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New research shows most retirement calculators are not tax efficient

Latest research proves that most retirement income drawdown calculators are incorrect by six or more years due to lack of tax efficiency.

LEAWOOD, Kan., Aug. 30, 2016 /PRNewswire/ -- While it's no secret that all retirement calculators are not created equal and it's been well-reported that the same inputs receive varying longevity results across retirement tools, new research shows that many of these calculators cheat investors out of six or more years of retirement income by using inefficient drawdown strategies.

This discovery comes from the research article, "Tax-Efficient Withdrawal Strategies," published in The Financial Analysts Journal and written by William Meyer, CEO, Retiree Inc.; William Reichenstein, Co-founder, Retiree Inc. and Professor, Baylor University; and Kirsten Cook, Assistant Professor, Texas Tech University.

Within the article, the authors debunk the conventional wisdom around tax-efficient retirement withdrawals, which suggests that an investor should withdraw funds from one account at a time moving to the next one after the previous is exhausted, starting with tax-deferred accounts and moving to tax-exempt accounts. The paper clearly demonstrates that this conventional wisdom, which many retirement drawdown tools are built on, is not the most tax-efficient.

"Through our research, we found there are better strategies for creating retirement income than the ones the industry is currently using," said Meyer. "These strategies provide greater tax efficiency, creating six or more years of income. That's a game changer for a retiree."

The research demonstrates that the most tax-efficient strategies take into account progressive tax rates, consider drawing from multiple accounts concurrently and use Roth conversions – all while taking advantage of years when the investor has lower marginal tax rates. The research shows that using these unconventional strategies can add more than six years of portfolio longevity compared with a conventional strategy.

Access the entire research article here: http://www.cfapubs.org/doi/abs/10.2469/faj.v71.n2.2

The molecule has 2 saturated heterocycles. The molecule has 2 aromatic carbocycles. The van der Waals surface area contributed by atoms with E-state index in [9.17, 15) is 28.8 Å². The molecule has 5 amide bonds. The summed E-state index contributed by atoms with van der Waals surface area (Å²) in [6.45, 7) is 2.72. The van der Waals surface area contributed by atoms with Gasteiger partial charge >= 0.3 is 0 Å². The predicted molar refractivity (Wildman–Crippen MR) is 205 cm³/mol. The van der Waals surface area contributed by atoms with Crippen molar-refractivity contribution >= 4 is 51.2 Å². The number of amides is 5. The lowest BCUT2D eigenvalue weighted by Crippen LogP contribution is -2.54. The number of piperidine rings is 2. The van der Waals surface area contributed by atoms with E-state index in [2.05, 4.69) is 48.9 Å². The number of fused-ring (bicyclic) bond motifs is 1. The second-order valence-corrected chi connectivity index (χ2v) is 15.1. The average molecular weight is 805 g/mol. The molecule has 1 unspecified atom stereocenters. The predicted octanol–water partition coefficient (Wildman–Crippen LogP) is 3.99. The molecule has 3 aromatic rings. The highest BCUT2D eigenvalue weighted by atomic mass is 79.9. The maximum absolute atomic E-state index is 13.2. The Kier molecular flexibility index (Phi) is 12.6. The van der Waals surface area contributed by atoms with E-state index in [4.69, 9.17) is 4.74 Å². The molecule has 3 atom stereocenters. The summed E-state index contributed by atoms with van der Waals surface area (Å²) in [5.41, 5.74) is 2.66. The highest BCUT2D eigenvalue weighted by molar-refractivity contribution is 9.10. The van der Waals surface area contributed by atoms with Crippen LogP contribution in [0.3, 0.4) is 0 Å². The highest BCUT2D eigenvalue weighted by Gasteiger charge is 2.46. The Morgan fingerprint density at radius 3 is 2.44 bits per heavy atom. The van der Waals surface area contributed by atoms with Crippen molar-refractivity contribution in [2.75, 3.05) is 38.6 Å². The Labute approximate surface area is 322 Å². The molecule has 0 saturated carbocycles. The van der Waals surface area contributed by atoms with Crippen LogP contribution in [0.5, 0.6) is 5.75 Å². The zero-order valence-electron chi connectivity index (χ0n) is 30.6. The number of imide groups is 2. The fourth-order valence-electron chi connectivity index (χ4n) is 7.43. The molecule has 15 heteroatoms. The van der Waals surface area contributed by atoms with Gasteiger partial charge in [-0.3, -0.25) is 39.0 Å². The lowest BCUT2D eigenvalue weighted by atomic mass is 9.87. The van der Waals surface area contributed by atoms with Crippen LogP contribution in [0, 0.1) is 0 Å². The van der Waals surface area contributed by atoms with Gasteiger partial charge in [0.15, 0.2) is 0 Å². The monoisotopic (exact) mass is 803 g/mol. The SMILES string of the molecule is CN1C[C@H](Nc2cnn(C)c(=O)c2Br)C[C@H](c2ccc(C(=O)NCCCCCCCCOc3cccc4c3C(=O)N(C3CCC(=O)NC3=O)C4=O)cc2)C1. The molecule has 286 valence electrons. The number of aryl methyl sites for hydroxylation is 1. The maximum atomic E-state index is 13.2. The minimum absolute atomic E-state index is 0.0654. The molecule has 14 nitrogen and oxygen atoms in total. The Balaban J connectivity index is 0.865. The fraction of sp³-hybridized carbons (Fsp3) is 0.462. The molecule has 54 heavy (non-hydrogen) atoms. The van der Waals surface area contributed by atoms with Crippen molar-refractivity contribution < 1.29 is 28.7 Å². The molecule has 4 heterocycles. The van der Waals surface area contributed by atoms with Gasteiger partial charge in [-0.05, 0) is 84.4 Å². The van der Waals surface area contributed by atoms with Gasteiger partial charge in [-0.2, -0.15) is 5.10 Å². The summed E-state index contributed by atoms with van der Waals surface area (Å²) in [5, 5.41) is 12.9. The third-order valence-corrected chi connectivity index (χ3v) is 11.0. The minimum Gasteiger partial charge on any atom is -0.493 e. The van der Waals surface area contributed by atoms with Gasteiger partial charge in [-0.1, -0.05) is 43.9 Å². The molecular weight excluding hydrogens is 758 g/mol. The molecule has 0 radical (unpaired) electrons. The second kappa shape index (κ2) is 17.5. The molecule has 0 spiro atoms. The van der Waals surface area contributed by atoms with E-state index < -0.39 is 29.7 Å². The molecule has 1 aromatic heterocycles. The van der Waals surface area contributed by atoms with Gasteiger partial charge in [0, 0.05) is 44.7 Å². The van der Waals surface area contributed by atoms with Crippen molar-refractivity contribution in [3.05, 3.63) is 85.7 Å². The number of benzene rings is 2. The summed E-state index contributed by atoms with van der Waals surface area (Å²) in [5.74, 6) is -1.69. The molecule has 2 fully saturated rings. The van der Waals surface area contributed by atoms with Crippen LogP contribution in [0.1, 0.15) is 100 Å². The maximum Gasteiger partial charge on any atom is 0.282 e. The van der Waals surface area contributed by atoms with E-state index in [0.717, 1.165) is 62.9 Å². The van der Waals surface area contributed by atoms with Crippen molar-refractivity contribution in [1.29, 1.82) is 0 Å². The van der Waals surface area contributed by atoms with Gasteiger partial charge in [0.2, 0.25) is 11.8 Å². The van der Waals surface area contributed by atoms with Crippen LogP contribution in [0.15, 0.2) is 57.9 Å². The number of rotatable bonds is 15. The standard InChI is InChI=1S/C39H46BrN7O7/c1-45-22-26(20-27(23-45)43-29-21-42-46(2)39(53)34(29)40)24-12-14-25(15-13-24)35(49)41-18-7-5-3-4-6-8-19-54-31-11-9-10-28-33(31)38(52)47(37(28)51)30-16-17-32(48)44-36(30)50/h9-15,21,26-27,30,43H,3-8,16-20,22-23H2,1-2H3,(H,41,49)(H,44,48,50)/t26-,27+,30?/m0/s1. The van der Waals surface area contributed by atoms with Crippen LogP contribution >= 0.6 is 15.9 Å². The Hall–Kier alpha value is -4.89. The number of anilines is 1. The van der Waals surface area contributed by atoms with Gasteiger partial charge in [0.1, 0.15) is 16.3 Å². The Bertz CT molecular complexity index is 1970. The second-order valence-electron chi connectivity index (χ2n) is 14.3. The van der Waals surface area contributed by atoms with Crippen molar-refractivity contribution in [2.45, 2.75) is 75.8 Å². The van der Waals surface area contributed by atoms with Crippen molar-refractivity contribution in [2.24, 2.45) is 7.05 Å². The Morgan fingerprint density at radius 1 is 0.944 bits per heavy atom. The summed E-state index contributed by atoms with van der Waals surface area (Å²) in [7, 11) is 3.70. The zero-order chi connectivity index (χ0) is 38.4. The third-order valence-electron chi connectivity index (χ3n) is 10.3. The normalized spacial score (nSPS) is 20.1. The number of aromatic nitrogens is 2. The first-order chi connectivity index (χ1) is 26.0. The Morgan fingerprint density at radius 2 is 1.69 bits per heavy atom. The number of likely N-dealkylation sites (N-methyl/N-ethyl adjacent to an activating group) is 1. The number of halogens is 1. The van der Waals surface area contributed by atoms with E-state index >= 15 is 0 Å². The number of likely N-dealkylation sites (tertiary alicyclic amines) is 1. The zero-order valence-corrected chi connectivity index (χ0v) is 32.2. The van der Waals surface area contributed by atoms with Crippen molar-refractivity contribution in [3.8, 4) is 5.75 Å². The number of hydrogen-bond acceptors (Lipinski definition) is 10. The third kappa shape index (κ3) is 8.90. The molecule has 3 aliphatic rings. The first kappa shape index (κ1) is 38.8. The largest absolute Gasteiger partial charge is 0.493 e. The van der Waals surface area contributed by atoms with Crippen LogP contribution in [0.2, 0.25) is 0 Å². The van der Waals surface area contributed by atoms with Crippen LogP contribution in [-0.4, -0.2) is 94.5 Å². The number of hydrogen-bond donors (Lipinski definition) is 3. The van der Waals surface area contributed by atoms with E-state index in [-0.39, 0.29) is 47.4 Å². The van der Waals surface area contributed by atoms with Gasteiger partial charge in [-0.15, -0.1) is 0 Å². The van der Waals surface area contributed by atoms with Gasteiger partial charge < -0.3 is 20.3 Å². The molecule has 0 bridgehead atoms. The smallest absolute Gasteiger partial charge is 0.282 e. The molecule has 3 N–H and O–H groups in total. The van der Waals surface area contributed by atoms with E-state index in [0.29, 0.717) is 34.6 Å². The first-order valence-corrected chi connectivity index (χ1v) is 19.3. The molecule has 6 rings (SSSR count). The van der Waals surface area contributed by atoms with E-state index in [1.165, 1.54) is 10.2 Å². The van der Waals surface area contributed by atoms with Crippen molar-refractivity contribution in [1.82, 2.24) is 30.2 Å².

About Retiree Income

Retiree Income was founded on the belief that there is a better way to serve retirees or people getting ready to retire—one that is smarter and more personalized. The company produces retirement income planning software for both financial professionals and consumers.

About William Meyer

Throughout his career, William Meyer has looked for new ways to deliver higher quality advice to people in retirement. He has a unique combination of experiences in leading the design and launch of innovative client centric services and products, as well as leveraging technology in service offerings.

Early in Bill's career, he learned financial planning techniques for the affluent, and has strived to apply those insights to all households regardless of wealth. He has a track record of successfully developing products and services in executive leadership roles at H&R Block, Advisor Software and Charles Schwab.

About William Reichenstein, PhD, CFA

Dr. William Reichenstein, CFA, holds the Pat and Thomas R. Powers Chair in Investment Management at Baylor University. His recent work concentrates on the interaction between investments and taxes. He is the author of In the Presence of Taxes: Applications of After-Tax Asset Valuations (FPA Press, 2008), and coauthored with William Jennings Integrating Investments & the Tax Code (John Wiley & Sons (2003).

SOURCE Retiree Income



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